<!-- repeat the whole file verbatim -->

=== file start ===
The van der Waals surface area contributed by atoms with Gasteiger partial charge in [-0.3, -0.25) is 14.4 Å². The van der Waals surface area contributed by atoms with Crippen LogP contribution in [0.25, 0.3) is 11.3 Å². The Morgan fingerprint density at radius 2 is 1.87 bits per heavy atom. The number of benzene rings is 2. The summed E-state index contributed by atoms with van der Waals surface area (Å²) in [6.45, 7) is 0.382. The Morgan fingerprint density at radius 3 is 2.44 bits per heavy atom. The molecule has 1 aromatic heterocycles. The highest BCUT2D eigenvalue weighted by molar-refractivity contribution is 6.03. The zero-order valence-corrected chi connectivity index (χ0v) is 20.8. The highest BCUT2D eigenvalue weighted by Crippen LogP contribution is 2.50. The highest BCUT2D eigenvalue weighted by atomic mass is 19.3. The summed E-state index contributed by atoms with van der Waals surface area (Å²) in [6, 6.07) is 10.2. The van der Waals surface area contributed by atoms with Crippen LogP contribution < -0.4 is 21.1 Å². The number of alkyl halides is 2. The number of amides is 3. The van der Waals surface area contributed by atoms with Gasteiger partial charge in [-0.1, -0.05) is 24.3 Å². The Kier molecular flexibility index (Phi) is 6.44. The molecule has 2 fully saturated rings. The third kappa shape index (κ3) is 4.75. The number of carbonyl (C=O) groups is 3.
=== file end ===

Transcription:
The van der Waals surface area contributed by atoms with Gasteiger partial charge in [-0.3, -0.25) is 14.4 Å². The van der Waals surface area contributed by atoms with Crippen LogP contribution in [0.25, 0.3) is 11.3 Å². The Morgan fingerprint density at radius 2 is 1.87 bits per heavy atom. The number of benzene rings is 2. The summed E-state index contributed by atoms with van der Waals surface area (Å²) in [6.45, 7) is 0.382. The Morgan fingerprint density at radius 3 is 2.44 bits per heavy atom. The molecule has 1 aromatic heterocycles. The highest BCUT2D eigenvalue weighted by molar-refractivity contribution is 6.03. The zero-order valence-corrected chi connectivity index (χ0v) is 20.8. The highest BCUT2D eigenvalue weighted by Crippen LogP contribution is 2.50. The highest BCUT2D eigenvalue weighted by atomic mass is 19.3. The summed E-state index contributed by atoms with van der Waals surface area (Å²) in [6, 6.07) is 10.2. The van der Waals surface area contributed by atoms with Crippen LogP contribution < -0.4 is 21.1 Å². The number of alkyl halides is 2. The number of amides is 3. The van der Waals surface area contributed by atoms with Gasteiger partial charge in [-0.1, -0.05) is 24.3 Å². The Kier molecular flexibility index (Phi) is 6.44. The molecule has 2 fully saturated rings. The third kappa shape index (κ3) is 4.75. The number of carbonyl (C=O) groups is 3.